"President Hosni Mubarak, clinging to power despite unprecedented demands for an end to his 30-year rule, met on Sunday with the powerful military which is widely seen as holding the key to Egypt's future.
"Mubarak held talks with Vice President Omar Suleiman, whose appointment on Saturday has possibly set the scene for a transition in power, Defense Minister Mohamed Hussein Tantawi, Chief of Staff Sami al-Anan and other senior commanders...
"In surreal scenes, soldiers from Mubarak's army stood by tanks covered in anti-Mubarak graffiti: 'Down with Mubarak. Down with the despot. Down with the traitor. Pharaoh out of Egypt.'
"Asked how they could let protesters scrawl anti-Mubarak slogans on their vehicles, one soldier said: 'These are written by the people, it's the views of the people.'
"Egypt's sprawling armed forces -- the world's 10th biggest and more than 468,000-strong -- have been at the heart of power since army officers staged the 1952 overthrow of the king. It benefits from about $1.3 billion a year in U.S. military aid."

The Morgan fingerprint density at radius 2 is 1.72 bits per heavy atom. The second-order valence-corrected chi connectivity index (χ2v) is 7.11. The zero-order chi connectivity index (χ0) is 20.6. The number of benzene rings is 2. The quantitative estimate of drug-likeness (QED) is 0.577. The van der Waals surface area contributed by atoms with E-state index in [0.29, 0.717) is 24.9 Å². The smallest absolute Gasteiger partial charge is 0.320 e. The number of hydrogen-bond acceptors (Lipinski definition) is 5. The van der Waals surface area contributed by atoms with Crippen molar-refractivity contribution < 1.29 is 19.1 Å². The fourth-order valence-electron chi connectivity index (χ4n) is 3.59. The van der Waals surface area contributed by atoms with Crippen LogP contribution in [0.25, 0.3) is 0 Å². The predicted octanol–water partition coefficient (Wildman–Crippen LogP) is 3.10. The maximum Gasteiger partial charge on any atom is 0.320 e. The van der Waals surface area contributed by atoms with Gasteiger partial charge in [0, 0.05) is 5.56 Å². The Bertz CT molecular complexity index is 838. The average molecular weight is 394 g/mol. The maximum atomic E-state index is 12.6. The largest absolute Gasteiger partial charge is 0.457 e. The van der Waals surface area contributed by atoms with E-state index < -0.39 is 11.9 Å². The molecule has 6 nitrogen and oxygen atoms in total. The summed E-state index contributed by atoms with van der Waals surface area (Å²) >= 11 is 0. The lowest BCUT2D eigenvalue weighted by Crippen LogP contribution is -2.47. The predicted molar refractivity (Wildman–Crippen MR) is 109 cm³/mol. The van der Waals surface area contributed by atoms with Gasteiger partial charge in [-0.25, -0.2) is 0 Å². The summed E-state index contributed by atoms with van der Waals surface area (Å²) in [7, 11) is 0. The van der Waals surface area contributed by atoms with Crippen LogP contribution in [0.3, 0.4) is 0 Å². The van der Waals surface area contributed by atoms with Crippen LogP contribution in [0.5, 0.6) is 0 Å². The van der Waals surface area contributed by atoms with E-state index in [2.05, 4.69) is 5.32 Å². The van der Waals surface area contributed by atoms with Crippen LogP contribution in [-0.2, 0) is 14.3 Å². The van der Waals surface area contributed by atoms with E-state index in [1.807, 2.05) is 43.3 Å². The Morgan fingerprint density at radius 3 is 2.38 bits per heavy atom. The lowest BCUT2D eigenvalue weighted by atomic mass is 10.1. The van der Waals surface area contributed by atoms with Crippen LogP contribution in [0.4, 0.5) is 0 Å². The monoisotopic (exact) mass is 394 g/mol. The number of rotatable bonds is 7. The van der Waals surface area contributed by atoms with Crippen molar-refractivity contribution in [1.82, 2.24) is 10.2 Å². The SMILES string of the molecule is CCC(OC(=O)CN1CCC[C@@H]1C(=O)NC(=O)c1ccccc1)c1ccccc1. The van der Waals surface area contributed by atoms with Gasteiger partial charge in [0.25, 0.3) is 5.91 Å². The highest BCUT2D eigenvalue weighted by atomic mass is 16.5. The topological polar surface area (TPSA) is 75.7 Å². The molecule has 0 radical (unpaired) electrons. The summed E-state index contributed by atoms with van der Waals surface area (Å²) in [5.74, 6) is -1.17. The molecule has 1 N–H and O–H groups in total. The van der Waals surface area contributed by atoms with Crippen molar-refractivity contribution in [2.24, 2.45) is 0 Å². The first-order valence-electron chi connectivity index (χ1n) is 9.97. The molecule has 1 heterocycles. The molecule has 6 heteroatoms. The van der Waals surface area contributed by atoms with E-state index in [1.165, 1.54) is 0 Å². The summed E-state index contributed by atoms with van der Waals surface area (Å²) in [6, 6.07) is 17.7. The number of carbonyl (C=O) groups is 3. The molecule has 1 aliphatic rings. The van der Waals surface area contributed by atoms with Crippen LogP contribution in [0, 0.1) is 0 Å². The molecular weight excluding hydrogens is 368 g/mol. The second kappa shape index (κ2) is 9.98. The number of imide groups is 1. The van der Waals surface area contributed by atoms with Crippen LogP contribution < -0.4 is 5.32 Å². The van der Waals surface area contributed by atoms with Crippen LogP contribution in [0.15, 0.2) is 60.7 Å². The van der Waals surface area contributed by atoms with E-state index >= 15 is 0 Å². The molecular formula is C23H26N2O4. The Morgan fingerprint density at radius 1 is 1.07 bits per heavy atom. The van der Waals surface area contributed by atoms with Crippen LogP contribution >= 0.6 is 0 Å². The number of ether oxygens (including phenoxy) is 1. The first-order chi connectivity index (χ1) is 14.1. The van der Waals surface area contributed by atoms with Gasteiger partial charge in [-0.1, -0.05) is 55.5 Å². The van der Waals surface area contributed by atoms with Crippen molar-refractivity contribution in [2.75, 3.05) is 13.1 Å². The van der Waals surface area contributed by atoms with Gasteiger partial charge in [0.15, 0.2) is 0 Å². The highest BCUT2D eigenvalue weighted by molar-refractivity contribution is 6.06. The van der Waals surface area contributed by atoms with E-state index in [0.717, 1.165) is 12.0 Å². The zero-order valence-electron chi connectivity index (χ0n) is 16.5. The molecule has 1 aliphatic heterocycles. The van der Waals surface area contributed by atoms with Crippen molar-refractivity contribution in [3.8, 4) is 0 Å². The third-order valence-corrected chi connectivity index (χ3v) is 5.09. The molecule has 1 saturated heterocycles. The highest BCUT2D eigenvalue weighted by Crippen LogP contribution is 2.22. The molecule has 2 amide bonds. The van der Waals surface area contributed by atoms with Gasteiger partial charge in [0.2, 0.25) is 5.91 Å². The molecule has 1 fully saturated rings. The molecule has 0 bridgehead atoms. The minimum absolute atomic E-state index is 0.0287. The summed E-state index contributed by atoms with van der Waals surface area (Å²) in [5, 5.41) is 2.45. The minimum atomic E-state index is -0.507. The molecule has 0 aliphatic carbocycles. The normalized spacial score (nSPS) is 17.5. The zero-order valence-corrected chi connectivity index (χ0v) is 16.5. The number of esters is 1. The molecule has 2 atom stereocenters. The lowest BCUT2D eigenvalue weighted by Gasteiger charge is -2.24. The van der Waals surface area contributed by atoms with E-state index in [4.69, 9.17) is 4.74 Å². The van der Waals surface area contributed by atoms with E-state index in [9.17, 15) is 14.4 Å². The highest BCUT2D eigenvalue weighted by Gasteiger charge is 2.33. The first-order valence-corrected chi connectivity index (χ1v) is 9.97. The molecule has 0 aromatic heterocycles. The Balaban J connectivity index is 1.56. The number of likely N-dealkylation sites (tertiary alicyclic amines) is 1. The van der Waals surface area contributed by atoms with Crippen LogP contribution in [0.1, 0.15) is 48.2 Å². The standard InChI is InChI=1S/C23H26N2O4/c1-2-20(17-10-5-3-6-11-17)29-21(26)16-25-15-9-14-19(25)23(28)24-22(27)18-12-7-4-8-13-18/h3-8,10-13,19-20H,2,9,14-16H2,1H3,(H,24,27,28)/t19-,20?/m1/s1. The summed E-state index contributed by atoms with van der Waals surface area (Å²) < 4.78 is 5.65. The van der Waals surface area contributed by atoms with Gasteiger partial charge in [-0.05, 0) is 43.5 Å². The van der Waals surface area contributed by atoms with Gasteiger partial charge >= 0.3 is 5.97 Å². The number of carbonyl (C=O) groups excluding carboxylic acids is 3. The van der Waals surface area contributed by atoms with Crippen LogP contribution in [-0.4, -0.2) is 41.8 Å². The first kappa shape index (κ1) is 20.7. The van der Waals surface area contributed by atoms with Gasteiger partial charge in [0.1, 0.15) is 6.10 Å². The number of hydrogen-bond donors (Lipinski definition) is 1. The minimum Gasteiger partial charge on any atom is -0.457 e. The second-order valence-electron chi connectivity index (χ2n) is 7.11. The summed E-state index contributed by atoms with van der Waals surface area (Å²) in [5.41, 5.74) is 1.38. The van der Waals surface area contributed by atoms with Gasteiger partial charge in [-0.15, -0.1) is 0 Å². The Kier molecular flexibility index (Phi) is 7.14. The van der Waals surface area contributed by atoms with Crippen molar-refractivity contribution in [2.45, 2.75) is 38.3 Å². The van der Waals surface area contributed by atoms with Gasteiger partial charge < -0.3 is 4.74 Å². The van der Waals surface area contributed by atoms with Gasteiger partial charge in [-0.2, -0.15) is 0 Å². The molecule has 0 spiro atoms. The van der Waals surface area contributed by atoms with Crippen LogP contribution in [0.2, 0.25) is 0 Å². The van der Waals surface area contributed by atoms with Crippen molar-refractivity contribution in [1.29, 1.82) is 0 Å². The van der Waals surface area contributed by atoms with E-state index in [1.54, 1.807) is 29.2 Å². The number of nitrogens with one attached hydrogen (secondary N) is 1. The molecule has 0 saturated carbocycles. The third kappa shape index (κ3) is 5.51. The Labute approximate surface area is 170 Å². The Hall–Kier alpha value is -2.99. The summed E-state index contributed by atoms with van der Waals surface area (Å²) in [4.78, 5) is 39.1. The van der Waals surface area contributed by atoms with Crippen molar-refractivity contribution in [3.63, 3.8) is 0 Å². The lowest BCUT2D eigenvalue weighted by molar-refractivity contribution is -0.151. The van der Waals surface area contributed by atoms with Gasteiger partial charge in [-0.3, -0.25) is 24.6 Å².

Opposition leaders led by Muhammad el-Baradei have also expressed a desire to negotiate with the military. What is happening within it? Publicly they have sided with the demonstrators, using force mainly to try and bring order by rounding up looters, as just reported a few seconds ago by al-Jazeera English from Alexandria. They may be hoping that if their credibility increases, they can work a transition to the military-friendly Omar Suleiman rather than risk the unknowns of a non-NDP government following a successful revolution.
At the same time, regime moves bear scrutiny. The curfew, widely ignored, has been extended, and police are expected to return to the streets. I believe that the withdrawal of the police was part of a broader plan to defuse the protests through generalized instability, a plan which failed. It also seems like the police are still supporting the NDP, especially away from the Cairo/Alexandria/Suez trio that has dominated television coverage. Will the police crack down again, as the cameras fade away with the press crackdown?
I don't think we are out of the woods yet on possible repression. One possible scenario is an attempt by various security services to manage some sort of transition to Suleiman. The overwhelming majority of protesters will not accept this. On the other hand, maybe the military is trying to maintain its command structure by not risking a revolt of foot soldiers and the lower officer corps if they give protest suppression orders which are not followed. An assumption could also be that they could be a power in any new regime that is formed, simply by threatening a coup.
This is far from over.
(Crossposted to American Footprints)